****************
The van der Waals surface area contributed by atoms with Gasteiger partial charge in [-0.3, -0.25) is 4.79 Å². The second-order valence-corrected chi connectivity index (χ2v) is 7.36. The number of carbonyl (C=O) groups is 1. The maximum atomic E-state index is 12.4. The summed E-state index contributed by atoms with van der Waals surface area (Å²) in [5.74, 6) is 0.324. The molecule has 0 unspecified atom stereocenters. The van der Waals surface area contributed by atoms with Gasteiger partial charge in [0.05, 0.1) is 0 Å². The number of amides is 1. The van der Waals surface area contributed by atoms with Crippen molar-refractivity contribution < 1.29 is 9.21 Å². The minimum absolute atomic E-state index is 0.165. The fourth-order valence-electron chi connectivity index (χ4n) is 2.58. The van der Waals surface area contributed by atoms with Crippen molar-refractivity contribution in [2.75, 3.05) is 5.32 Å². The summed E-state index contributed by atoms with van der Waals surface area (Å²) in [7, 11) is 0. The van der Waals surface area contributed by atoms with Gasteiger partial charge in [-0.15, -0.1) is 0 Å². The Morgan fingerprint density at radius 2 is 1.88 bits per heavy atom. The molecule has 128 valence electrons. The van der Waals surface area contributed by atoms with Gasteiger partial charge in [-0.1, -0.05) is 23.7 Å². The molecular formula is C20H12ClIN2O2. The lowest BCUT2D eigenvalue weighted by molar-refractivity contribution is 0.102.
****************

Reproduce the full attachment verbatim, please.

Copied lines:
The van der Waals surface area contributed by atoms with Gasteiger partial charge in [-0.3, -0.25) is 4.79 Å². The second-order valence-corrected chi connectivity index (χ2v) is 7.36. The number of carbonyl (C=O) groups is 1. The maximum atomic E-state index is 12.4. The summed E-state index contributed by atoms with van der Waals surface area (Å²) in [5.74, 6) is 0.324. The molecule has 0 unspecified atom stereocenters. The van der Waals surface area contributed by atoms with Gasteiger partial charge in [0.05, 0.1) is 0 Å². The number of amides is 1. The van der Waals surface area contributed by atoms with Crippen molar-refractivity contribution < 1.29 is 9.21 Å². The minimum absolute atomic E-state index is 0.165. The fourth-order valence-electron chi connectivity index (χ4n) is 2.58. The van der Waals surface area contributed by atoms with Crippen molar-refractivity contribution in [2.75, 3.05) is 5.32 Å². The summed E-state index contributed by atoms with van der Waals surface area (Å²) in [7, 11) is 0. The van der Waals surface area contributed by atoms with Gasteiger partial charge in [-0.15, -0.1) is 0 Å². The Morgan fingerprint density at radius 2 is 1.88 bits per heavy atom. The molecule has 128 valence electrons. The van der Waals surface area contributed by atoms with Gasteiger partial charge in [-0.1, -0.05) is 23.7 Å². The molecular formula is C20H12ClIN2O2. The lowest BCUT2D eigenvalue weighted by molar-refractivity contribution is 0.102.